In August 2005, Mundy's Mill High School baseball standout Andrew Gibby made a list of life goals that included scoring 1500 on his SAT, getting his college degree and becoming so successful that even his grandchildren could live a comfortable life.
Little more than a year later, Gibby, 19, was shot dead over the 22-inch wheel rims on his car, leaving that list unfulfilled.
His big brother, Chris Gibby, read the list out loud in Clayton County Superior Court Thursday, as the man convicted in the shooting was sentenced to life, plus 40 years in prison.
"My brother had ambitions and dreams," said Chris Gibby, after the hearing ended. "He had a list of goals, which I found going through his things after he passed away. I had it framed, it is very special to me."
Dominic Trent Stacey, 22, had nothing to say to the Gibby family as they gathered with friends inside the courtroom to see the case come to a close. He was 17 when he shot Andrew Gibby to death behind the Lovejoy Publix, so he could steal the 22-inch wheel rims from Gibby's 1989 Olds Cutlass Supreme.
Stacey and co-defendant, Joseph Jerome Dedeaux, II, 21, had come to Clayton County, from Gulfport, Miss., to escape the aftermath of Hurricane Katrina.
"This has been a long time coming," said Gibby. "We are very pleased. You know, Andrew's not gonna be here anymore, so I took it on myself to make sure this guy doesn't breathe another breath of fresh air. It was bittersweet, though."
Dedeaux pleaded guilty last month to his role in the shooting and was sentenced to 15 years in prison. Dedeaux testified that Stacey planned the crime and pulled the trigger.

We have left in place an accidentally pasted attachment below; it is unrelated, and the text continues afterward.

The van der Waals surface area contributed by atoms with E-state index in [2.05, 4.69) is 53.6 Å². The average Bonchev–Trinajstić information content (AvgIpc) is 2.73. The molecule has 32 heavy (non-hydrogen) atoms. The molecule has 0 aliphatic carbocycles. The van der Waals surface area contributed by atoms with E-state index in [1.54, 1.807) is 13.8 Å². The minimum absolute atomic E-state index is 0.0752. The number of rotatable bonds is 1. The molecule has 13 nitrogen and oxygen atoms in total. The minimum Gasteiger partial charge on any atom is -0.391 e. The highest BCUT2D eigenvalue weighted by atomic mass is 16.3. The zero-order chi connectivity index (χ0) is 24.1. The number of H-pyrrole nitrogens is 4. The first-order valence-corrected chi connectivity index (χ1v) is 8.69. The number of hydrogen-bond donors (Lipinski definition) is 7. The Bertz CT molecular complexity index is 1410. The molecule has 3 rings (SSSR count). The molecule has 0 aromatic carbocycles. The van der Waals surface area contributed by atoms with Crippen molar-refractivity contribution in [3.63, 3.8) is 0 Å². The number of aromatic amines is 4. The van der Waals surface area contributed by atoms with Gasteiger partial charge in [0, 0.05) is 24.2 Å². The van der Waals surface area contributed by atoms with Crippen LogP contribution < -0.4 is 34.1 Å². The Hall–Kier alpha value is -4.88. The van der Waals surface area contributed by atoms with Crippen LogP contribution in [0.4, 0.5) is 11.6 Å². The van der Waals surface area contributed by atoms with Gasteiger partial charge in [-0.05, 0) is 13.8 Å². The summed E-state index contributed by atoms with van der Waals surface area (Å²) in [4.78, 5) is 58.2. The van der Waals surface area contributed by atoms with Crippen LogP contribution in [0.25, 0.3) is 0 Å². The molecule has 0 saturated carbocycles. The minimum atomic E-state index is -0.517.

Gibby's passenger, Daniel Thomas Smith, then 18, was also shot, but survived. He was also at Thursday's sentencing.
Chris Gibby said being in the same room with the man who killed his younger brother was "surreal."
"I just got a rush over my body, it was just numbing," he said. "It was the numbest feeling I've ever had."
Andrew Todd Gibby was the third of four children. He graduated from Mundy's Mill High School, where he was a popular student and captain of the baseball team. Charismatic, he seemed to draw people to him, said Chris Gibby.
"He was the golden child," said Gibby. "He was the man, very good-looking kid, great pitcher. He was very friendly, never talked bad about anyone, was well-respected, a good student. He had a smile that would light up the room."
Gibby thinks his brother's baseball coach had him write up the list of goals, dated Aug. 8, 2005.
"He had his whole life planned," said Gibby. "He says on the list that he wanted to learn a lot and to be able to tell someone what he'd learned. He wanted to pass his class, to turn in his assignments on time."
The Gibby family's loss is also the community's loss, he said.
"These are some of the things they took from him," said Gibby. "To say the good die young –– is the real truth."